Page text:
By William Gurstelle


The Chinese Windlass

image In the summer of 1860, the Second Opium War was reaching its climax. Three years earlier, Britain and France had invaded Canton, China, in order to expand their trade in such unsavory commodities as opium and indentured servants. Chinese Emperor Xianfeng had resisted the outsiders, and a low-intensity war continued in fits and starts.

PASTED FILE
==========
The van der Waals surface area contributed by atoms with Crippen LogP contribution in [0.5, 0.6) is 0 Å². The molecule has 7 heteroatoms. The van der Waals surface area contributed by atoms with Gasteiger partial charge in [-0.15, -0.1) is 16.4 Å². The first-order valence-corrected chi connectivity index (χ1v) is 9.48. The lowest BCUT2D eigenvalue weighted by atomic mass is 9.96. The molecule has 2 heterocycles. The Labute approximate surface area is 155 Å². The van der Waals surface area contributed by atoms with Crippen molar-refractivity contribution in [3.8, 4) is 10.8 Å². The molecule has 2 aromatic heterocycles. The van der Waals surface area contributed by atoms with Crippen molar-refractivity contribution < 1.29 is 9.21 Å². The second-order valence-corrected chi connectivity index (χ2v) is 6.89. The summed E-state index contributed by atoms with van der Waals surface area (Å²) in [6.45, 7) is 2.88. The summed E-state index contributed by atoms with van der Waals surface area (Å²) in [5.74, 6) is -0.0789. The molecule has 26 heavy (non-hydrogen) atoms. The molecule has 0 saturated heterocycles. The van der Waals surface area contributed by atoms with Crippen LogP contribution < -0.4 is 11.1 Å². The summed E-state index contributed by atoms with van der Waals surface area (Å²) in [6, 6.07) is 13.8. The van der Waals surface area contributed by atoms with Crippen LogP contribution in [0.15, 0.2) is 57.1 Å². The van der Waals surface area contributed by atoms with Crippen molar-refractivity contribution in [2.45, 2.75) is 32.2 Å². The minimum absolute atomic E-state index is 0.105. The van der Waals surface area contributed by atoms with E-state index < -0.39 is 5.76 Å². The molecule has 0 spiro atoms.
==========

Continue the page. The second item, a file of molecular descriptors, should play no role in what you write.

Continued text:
The European nations, tiring of the expense and anxiety of fighting a war so distant, launched an invasion fleet carrying nearly 18,000 men. After landing ...

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